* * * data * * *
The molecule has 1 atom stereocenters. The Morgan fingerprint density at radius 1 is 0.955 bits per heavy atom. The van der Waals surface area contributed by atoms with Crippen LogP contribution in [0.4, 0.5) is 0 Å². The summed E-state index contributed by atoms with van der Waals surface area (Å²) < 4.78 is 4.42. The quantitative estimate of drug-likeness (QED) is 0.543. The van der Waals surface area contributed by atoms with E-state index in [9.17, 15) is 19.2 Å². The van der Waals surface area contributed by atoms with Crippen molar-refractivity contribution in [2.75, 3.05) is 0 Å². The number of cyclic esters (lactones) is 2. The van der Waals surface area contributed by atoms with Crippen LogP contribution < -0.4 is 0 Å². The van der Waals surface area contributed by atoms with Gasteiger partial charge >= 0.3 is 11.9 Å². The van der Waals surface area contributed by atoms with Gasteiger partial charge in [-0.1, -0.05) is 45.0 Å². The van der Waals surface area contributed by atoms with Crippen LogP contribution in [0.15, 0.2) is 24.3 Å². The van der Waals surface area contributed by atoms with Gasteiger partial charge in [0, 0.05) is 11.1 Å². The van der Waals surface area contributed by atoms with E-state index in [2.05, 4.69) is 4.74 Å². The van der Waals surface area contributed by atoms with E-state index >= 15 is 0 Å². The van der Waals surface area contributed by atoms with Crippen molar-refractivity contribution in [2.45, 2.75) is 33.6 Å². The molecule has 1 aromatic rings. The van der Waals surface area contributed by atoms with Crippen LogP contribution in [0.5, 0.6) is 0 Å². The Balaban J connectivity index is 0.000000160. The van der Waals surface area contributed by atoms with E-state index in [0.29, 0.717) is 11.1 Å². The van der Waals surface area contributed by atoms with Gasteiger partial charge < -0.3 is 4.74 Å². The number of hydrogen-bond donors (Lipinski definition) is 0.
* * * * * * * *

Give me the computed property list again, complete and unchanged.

The molecule has 1 atom stereocenters. The Morgan fingerprint density at radius 1 is 0.955 bits per heavy atom. The van der Waals surface area contributed by atoms with Crippen LogP contribution in [0.4, 0.5) is 0 Å². The summed E-state index contributed by atoms with van der Waals surface area (Å²) < 4.78 is 4.42. The quantitative estimate of drug-likeness (QED) is 0.543. The van der Waals surface area contributed by atoms with E-state index in [9.17, 15) is 19.2 Å². The van der Waals surface area contributed by atoms with Crippen molar-refractivity contribution in [2.75, 3.05) is 0 Å². The number of cyclic esters (lactones) is 2. The van der Waals surface area contributed by atoms with Crippen LogP contribution < -0.4 is 0 Å². The van der Waals surface area contributed by atoms with Gasteiger partial charge >= 0.3 is 11.9 Å². The van der Waals surface area contributed by atoms with Gasteiger partial charge in [-0.1, -0.05) is 45.0 Å². The van der Waals surface area contributed by atoms with Crippen LogP contribution in [0.15, 0.2) is 24.3 Å². The van der Waals surface area contributed by atoms with Gasteiger partial charge in [0, 0.05) is 11.1 Å². The van der Waals surface area contributed by atoms with E-state index in [2.05, 4.69) is 4.74 Å². The van der Waals surface area contributed by atoms with E-state index >= 15 is 0 Å². The van der Waals surface area contributed by atoms with Crippen molar-refractivity contribution in [2.45, 2.75) is 33.6 Å². The molecule has 1 aromatic rings. The van der Waals surface area contributed by atoms with Crippen LogP contribution in [0.5, 0.6) is 0 Å². The Balaban J connectivity index is 0.000000160. The van der Waals surface area contributed by atoms with E-state index in [0.29, 0.717) is 11.1 Å². The van der Waals surface area contributed by atoms with Gasteiger partial charge < -0.3 is 4.74 Å². The number of hydrogen-bond donors (Lipinski definition) is 0.